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B. The, ah, Truth About Natural Speech Patterns

Narrator: This is Science Today. Using ums, likes and you knows in conversation has long been looked down upon by our parents and teachers. But psycholinguist Jean Fox Tree of the University of California, Santa Cruz discovered these common, natural speech patterns actually help listeners understand speech.

Fox Tree: In our case, we studied >oh'. We looked at >oh' as it was used in repairs, so when somebody's trying to say something and then they said oh, and then they said something else. And then we measured how listeners were able to understand the speech as they were hearing it and we found that when they had the >oh' there, they understood the speech better.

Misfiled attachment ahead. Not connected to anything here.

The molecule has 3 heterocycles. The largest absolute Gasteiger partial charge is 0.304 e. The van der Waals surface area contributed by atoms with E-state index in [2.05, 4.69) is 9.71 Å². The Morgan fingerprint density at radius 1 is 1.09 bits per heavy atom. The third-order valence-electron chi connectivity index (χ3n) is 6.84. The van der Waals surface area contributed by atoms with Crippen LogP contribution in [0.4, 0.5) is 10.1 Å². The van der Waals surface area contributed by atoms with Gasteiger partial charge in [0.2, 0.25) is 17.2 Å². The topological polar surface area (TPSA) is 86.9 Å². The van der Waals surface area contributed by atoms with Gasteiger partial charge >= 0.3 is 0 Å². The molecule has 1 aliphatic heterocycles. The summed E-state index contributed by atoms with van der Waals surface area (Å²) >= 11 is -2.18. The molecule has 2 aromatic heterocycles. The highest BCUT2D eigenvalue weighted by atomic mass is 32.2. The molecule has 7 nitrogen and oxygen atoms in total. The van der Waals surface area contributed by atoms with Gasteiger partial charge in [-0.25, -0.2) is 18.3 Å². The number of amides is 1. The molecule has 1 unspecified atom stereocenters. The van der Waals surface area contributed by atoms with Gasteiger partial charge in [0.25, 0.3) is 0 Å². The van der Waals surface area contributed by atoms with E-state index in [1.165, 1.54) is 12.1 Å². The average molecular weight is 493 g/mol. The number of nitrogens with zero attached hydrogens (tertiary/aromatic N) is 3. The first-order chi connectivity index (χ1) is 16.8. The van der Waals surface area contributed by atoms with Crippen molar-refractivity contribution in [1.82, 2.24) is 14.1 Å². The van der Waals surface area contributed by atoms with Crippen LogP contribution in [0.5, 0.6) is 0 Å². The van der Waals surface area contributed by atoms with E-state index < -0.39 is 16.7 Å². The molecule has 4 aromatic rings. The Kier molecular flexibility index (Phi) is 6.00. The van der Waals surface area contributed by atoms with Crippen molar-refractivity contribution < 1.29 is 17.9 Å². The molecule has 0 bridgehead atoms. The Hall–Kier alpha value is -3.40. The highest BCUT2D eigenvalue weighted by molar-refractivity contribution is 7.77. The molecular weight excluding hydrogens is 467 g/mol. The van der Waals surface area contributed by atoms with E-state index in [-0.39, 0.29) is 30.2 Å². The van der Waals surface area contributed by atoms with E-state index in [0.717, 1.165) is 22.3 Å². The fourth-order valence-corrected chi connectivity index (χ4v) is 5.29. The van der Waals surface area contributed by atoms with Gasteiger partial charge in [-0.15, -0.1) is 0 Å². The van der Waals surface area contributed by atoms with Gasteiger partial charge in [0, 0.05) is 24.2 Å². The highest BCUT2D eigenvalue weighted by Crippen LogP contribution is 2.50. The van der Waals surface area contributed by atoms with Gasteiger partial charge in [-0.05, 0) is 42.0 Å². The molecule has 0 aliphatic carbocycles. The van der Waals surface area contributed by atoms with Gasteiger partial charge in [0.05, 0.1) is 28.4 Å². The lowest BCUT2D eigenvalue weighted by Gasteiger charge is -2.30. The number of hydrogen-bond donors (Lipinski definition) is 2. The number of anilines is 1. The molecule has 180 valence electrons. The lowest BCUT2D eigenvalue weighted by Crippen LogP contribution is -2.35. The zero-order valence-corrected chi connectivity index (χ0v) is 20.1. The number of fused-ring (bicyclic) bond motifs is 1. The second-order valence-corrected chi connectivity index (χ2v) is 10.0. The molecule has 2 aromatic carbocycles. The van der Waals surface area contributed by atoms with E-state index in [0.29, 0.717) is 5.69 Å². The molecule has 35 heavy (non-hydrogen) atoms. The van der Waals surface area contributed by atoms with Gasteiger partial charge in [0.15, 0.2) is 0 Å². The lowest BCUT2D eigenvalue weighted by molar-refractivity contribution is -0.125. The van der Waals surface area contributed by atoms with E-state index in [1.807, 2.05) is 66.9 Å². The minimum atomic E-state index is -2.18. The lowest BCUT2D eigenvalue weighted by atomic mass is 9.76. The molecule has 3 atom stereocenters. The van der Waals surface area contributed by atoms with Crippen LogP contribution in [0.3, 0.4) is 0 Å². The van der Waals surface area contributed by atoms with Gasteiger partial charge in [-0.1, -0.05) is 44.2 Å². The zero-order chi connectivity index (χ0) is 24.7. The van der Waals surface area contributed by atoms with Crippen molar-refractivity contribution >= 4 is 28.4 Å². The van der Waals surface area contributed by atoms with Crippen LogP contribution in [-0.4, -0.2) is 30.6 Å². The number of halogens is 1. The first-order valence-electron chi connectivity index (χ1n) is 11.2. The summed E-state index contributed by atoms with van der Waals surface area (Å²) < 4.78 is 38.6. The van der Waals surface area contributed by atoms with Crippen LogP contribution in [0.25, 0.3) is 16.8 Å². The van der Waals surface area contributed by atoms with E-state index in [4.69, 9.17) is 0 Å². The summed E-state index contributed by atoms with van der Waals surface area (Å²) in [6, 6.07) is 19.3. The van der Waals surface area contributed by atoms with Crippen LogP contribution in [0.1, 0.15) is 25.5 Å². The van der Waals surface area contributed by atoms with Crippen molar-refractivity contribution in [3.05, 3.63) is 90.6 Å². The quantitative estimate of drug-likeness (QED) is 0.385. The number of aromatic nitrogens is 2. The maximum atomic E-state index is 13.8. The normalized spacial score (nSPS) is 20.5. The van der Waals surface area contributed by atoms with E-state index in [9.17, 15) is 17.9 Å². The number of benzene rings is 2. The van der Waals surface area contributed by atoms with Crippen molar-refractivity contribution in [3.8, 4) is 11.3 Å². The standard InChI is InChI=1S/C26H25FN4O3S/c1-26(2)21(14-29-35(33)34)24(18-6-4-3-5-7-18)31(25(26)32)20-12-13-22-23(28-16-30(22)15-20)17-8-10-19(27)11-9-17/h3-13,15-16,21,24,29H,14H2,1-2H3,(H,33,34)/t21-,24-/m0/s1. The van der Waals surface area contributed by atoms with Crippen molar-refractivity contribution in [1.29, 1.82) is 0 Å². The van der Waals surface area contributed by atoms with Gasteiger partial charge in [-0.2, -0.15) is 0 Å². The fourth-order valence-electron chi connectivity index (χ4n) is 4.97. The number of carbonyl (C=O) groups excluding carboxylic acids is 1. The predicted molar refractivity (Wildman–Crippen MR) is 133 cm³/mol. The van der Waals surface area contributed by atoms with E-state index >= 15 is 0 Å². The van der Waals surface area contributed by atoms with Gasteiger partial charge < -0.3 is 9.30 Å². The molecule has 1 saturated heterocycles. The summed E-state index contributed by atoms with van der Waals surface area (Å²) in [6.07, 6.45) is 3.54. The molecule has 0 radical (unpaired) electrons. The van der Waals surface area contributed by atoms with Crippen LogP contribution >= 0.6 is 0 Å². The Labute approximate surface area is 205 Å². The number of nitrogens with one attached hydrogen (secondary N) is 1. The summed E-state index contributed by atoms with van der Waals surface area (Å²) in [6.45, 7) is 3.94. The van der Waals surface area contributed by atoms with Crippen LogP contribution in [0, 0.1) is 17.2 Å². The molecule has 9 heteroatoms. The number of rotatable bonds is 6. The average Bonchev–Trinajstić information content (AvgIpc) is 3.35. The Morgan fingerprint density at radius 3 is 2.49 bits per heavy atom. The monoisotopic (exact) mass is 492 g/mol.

Narrator: Fox Tree says keeping ums, likes, ohs and ahs in speech will also help improve voice recognition technology.

Fox Tree: These kinds of things screw those machines up because they're not built to handle these kinds of elements in naturalistic dialogue, ums and ahs and wells and I means and you knows and these kinds of things, so if you know how they're used, then you can program your machine to use them in that way as well or to know that oh, here's an >oh', something else is going to come up.

Narrator: For Science Today, I'm Larissa Branin.